Strong solar policies key to California’s leadership on global warming solutions
Environment California Research & Policy Center
Los Angeles – Solar power is growing so fast in California that goals once considered ambitious are now seen as readily achievable, according to a new report Star Power: The Growing Role of Solar Energy in California by Environment California Research & Policy Center.
“We can get to 30 percent solar in California by 2030 if we just keep our foot on the accelerator,” said Michelle Kinman, clean energy advocate with Environment California. “That’s a small fraction of what’s possible, but it will make a big difference in the quality of our lives and the future of our planet. As California and world leaders meet at the United Nations Framework Conference on Climate Change in Peru, it is critical that California continue to lead the way on strong solar power policies to dramatically reduce global warming pollution, clean our air, and create a more vigorous economy.”
Due to the strong commitments made to date by the California Legislature and Governors Brown and Schwarzenegger, California has led the nation in solar energy adoption, with the most installed solar capacity of any U.S. state as of the end of 2013. The group’s researchers found that solar power in California has grown 72 percent per year from 2010 to 2013. Even if this pace slowed to 16 percent, solar could still generate 30 percent of California’s electricity in less than two decades— a goal once thought improbable by many.
Achieving this target, the report said, would cut as much carbon pollution as 11.8 million cars emit in a year, and enable California to achieve its goal set by the U.S. Environmental Protection Agency’s Clean Power Plan, which requires cuts in power plant carbon pollution of 30 percent below 2005 levels by 2030.
“Solar power is a critical part of our renewable future, for the state and the nation,” said Assemblymember Anthony Rendon. “Environment California’s new ‘Star Power’ report offers a valuable contribution to the public dialogue about our transition to that future. As the new chair of the Assembly Utilities & Commerce Committee, I look forward to considering its recommendations as to how California can lead the nation in making the most of solar power.”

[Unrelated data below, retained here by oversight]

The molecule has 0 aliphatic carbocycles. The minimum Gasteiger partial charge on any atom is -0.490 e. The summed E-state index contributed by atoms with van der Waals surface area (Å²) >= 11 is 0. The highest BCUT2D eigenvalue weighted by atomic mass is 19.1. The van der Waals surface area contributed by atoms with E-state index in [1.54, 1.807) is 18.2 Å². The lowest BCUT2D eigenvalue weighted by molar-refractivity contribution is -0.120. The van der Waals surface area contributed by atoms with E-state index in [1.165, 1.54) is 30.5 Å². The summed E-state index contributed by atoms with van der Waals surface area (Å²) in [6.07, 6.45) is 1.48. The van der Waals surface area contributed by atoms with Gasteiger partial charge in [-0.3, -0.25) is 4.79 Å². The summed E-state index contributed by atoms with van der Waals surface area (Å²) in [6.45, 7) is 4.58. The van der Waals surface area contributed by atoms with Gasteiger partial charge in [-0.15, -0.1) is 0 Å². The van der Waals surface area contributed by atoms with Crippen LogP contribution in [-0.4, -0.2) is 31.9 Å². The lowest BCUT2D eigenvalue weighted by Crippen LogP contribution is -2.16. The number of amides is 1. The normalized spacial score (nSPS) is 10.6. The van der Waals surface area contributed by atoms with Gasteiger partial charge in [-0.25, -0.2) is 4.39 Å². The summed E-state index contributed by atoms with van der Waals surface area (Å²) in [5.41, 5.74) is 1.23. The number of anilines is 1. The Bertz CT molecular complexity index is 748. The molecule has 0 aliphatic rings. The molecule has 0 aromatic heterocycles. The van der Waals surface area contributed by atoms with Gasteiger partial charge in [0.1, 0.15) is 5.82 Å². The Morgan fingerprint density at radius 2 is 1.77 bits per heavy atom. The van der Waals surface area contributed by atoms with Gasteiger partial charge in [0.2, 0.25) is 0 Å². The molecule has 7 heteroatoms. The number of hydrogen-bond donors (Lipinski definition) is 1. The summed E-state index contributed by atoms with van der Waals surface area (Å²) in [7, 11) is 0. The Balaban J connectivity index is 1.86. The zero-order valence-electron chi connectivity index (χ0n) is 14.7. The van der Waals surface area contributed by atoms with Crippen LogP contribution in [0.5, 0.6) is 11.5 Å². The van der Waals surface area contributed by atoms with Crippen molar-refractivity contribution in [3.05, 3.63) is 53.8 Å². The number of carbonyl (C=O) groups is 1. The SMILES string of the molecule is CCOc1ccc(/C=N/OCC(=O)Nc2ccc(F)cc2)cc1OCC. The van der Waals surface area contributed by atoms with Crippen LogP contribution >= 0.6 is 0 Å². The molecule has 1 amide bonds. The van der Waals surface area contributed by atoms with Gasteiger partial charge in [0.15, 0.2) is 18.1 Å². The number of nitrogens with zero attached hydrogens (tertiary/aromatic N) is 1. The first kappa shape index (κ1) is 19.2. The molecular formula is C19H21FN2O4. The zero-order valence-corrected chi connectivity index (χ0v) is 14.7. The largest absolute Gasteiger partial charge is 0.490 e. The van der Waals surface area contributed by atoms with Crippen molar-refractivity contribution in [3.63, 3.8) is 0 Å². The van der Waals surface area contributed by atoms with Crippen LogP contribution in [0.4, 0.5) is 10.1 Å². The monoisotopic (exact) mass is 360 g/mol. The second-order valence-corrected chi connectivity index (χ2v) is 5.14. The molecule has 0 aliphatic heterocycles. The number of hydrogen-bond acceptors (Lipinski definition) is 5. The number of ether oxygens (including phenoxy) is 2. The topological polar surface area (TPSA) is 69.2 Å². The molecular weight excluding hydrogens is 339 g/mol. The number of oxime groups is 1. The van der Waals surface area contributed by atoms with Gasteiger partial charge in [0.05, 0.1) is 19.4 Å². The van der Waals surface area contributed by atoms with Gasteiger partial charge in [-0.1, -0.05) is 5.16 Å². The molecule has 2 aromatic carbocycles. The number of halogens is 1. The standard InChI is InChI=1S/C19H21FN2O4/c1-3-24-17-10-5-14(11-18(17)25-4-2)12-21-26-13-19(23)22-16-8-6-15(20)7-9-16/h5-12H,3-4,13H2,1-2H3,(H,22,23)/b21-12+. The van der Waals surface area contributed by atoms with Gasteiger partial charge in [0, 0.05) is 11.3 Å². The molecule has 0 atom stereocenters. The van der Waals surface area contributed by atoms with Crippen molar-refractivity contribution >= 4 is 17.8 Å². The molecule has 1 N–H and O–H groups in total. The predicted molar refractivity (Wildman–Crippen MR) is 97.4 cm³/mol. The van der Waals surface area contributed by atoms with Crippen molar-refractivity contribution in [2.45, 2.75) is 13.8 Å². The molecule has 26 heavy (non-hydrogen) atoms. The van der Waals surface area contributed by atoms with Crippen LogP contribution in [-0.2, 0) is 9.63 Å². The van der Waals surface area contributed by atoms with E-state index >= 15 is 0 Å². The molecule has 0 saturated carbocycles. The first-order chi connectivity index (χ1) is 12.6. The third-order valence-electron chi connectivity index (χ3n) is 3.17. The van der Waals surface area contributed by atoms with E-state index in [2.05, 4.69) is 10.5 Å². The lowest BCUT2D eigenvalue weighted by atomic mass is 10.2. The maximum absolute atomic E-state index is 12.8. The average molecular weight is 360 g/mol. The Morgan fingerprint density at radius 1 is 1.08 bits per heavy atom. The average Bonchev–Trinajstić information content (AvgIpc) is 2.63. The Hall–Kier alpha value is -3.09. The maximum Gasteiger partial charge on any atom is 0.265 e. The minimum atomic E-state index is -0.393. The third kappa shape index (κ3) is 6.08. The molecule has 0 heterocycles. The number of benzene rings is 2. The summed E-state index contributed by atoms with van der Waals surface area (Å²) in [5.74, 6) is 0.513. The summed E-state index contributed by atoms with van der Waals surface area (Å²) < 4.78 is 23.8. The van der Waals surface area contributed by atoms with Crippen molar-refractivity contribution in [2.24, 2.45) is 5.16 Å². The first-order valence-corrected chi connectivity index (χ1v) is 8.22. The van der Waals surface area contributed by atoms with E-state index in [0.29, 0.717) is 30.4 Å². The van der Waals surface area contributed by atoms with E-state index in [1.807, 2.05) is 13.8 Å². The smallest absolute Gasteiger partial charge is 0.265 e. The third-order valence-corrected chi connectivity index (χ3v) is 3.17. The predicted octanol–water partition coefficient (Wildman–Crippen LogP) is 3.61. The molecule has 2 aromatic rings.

Solar is currently the fastest-growing industry in the country, adding 143,000 jobs nationwide in 2013. According to a survey released last week by the Advanced Energy Economy (AEE) Institute, in consultation with The Solar Foundation, the solar industry employed more than 54,000 people in California in 2014.
“Solar power converts sunlight into real, local jobs that simply can’t be outsourced,” said Bernadette Del Chiaro, executive director for the California Solar Energy Industries Association (CALSEIA). “Today, California’s solar industry employs more people than our traditional fossil-fuel heavy utilities, and we’ve only just begun to reap the tangible benefits of converting to a clean energy economy.”
The report quantifies the state’s enormous solar energy potential using data from the National Renewable Energy Laboratory. Already, the state is home to more than 4 million residential and commercial rooftops that could host solar panels, and it has enough technical potential to meet the state’s energy needs 60 times over.
“With strong policy leading the way, affordable solar energy is fundamentally transforming California’s electricity landscape for the better. It’s helping put people — not polluters — in charge of our energy choices, and it’s creating opportunities for entrepreneurs and job creators to thrive in our new energy economy,” said Susannah Churchill, west coast regional director for Vote Solar, a non-profit solar advocacy organization. “Considering how much solar progress California has made over the past fifteen years, it’s incredibly exciting to think of all that we can accomplish over the next fifteen.”
“When it comes to solar energy, the sky’s the limit,” said Kinman. “Getting to 30 percent solar is the just the first step to a future powered entirely by pollution-free energy.”
Environment California Research & Policy Center is a statewide advocacy organization bringing people together for a cleaner, greener, healthier future. www.EnvironmentCaliforniaCenter.org